In days past when there were more home sewists, you could find Tricot on the shelves of your local fabric store. Now you will most likely have to purchase it from a large online fabric store. I generally buy mine at They sell 2 weights, I used the 40 Denier Tricot in White for these Pillowcases

3. Tricot is slippery to sew

Don't fret when your edges don't line up perfectly as you feed it under the machine. Pinning helps but slipping is inevitable. Just choose a big enough seam allowance to account for the imperfection. I would use a 3/8- 1/2 inch seam allowance if you are sewing on a regular machine. If you are using a serger (preferred) just let it cut that extra wiggly edge off as you sew. 

4. Tricot is 108'' wide when cut from the bolt.

This makes it a little tricky to lay on your cutting mat to get an accurate cut. I have found the best way to cut large pieces of fabric is by laying it on the floor and using the lines in my tile to square up the fabric and cut along. If you don't have a tile floor you could use painters tape to make a line for reference.

5. Tricot will shrink a little.

This is true of all knits as well. You will want to prewash your fabric. Mine shrunk from 108'' to 104'' after washing.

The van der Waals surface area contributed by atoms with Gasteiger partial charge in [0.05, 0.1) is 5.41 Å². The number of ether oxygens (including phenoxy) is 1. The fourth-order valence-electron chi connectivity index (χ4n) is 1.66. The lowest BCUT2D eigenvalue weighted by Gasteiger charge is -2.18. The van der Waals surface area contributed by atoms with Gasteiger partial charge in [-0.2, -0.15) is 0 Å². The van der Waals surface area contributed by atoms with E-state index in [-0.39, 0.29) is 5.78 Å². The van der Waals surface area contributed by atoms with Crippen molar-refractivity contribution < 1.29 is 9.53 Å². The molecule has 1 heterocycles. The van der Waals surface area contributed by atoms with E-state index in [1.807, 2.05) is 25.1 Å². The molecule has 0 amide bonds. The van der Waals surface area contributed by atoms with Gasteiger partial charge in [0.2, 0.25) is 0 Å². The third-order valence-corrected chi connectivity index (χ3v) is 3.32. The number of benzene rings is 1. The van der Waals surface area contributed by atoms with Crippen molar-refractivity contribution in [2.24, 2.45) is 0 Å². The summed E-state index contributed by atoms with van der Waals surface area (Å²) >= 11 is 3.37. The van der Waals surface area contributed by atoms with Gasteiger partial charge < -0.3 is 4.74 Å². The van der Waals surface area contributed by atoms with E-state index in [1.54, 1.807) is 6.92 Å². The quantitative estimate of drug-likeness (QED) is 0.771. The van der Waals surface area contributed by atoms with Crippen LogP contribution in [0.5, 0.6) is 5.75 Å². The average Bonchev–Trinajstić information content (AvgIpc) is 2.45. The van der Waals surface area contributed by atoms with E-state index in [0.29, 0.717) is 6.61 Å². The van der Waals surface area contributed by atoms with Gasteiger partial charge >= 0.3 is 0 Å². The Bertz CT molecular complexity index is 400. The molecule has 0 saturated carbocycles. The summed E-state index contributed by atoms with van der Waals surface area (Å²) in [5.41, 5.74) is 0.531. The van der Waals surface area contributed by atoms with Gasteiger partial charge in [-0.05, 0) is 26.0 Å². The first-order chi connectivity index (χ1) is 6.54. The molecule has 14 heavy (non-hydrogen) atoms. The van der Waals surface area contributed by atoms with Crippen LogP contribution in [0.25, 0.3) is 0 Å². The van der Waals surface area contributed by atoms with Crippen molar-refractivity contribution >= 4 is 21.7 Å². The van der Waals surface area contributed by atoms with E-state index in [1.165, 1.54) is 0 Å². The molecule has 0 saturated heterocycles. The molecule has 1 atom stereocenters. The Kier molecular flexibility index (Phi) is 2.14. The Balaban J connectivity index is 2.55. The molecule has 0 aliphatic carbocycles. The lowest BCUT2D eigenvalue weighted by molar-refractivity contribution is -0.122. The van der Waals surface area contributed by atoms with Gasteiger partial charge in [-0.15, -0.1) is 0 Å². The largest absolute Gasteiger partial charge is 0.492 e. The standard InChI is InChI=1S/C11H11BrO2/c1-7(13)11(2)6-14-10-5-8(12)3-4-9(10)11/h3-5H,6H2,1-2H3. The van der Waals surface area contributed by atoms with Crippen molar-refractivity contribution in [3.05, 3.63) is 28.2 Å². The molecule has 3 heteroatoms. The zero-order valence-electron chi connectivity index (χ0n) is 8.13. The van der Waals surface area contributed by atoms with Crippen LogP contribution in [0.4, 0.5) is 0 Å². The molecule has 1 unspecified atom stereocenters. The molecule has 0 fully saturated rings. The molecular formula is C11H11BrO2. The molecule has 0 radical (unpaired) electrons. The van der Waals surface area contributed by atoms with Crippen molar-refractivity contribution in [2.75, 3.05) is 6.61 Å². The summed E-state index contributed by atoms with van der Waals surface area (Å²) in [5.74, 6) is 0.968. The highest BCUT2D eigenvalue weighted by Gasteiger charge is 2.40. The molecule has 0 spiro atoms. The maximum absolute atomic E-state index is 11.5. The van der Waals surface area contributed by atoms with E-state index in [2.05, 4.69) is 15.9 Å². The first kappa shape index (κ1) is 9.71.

6. Tricot stretches farther in one direction than another. 

What ever you are making, you want to position the pattern so that the most stretch goes around the body. Or in our case with the Pillow case, you want the stretch to go around the width of the pillow so the pillow case stretches open as you put the pillow in. Sew with a stretch stitch, zig zag stitch, or a serger to allow the seam to stretch. 

7. Tricot has a "right" and "wrong" side.

The softest side is the right side of the fabric. It is a little to tell just by sight. The wrong side has small lines that catch the light and feel rough. 

How to Make a Silky Pillowcase out of Tricot

Because this fabric is slippery, I always make these pillowcases 4-5 inches longer than a standard sized pillow case so you can fold the extra under the pillow. It's similar to a king sized pillow case. The extra fabric helps your pillow not slide out as you are sleeping. The finished dimensions are about 19.5'' x 33.5''

You'll need

1-2 yards Tricot fabric - I ordered mine from - 1 yard will make 2 (and a half) pillowcases, 2 yards will make 5 (these make great gifts too!!)

Cutting Instructions for using 2 yards of fabric

1. Pre wash your fabric